background preloader


Facebook Twitter

Stop the Spread of Superbugs - NIH News in Health, February 2014. For nearly a century, bacteria-fighting drugs known as antibiotics have helped to control and destroy many of the harmful bacteria that can make us sick.

Stop the Spread of Superbugs - NIH News in Health, February 2014

But in recent decades, antibiotics have been losing their punch against some types of bacteria. In fact, certain bacteria are now unbeatable with today’s medicines. Sadly, the way we’ve been using antibiotics is helping to create new drug-resistant “superbugs.” Superbugs are strains of bacteria that are resistant to several types of antibiotics. Each year these drug-resistant bacteria infect more than 2 million people nationwide and kill at least 23,000, according to the U.S.

Antibiotics are among the most commonly prescribed drugs for people. Unfortunately, many antibiotics prescribed to people and to animals are unnecessary. Here’s how that might happen. Education_6_4215086518.pdf. Videos - Stated Clearly. Applied_Unit.pdf. What is the Evidence for Evolution?

What causes antibiotic resistance? - Kevin Wu. Sumanas: The Rise in Antibiotic Resistance. Teach - Evolution of life. Pepper-moths. The Making of the Fittest: Natural Selection and Adaptation. Applied_Unit.pdf. Bill Nye The Science Guy Full Episode & Evolution. eChalk Preview: Peppered moth natural selection simulation. Evolution: Library: Evolution of Camouflage. In the insect world things are often not what they seem, especially if you're a hungry predator.

Evolution: Library: Evolution of Camouflage

For 250 million years, insects have survived because they often appear to be something other than what they really are. Is it a bug, a twig, or a leaf? Is that butterfly the bitter-tasting one, or the delicious one that resembles it? An astonishing number of insects have evolved survival mechanisms that involve mimicry, camouflage, and disguise. In the case of orange-and-black butterflies, the viceroy has evolved a striking resemblance to the beautiful but foul-tasting monarch. Sometimes the mimicry is not visual but auditory, as in some harmless flies that emit a sound just like the buzzing of an angry bee or wasp, keeping attackers away. When an insect happens to blend in with its environment, it's called camouflage. In camouflage, the shape and outline of the animal merge with the background so it's not recognizable.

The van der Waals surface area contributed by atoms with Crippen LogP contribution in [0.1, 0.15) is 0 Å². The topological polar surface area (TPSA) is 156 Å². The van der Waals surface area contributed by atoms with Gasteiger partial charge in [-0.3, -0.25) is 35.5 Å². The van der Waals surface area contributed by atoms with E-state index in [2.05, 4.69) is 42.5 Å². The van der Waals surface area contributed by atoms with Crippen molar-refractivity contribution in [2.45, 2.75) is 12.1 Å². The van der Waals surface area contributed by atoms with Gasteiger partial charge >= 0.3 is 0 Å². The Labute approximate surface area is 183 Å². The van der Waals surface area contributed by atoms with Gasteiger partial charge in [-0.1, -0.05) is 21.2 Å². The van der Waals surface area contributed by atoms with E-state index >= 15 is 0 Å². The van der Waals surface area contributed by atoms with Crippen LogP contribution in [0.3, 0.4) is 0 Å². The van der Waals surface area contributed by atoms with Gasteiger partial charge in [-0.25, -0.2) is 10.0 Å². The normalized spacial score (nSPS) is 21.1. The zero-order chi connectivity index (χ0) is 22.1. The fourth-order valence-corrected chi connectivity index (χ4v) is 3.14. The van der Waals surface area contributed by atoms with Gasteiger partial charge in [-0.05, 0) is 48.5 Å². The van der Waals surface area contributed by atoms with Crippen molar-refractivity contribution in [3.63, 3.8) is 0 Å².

Evolution: Library: Tale of the Peacock. At a singles cocktail party, the ending is often predictable.

Evolution: Library: Tale of the Peacock

A female may choose a male from several because he is attractive. But why does she think he is good looking? Scientists, stumped by that question throughout the animal kingdom, hypothesized that something more than chemistry drives mate choice. Looks are certainly important for the peacock, with his absurdly bright, burdensome train that he shows off to attract a female. Peahens often choose males for the quality of their trains -- the quantity, size, and distribution of the colorful eyespots. This way of choosing a mate is just one type of sexual selection: members of one sex mating in disproportionate numbers with members of the opposite sex that possess some "showy" feature. But bigger is only better up to a point. Sorting Finch Species. Recipe For Evolution: Variation, Selection, & Time.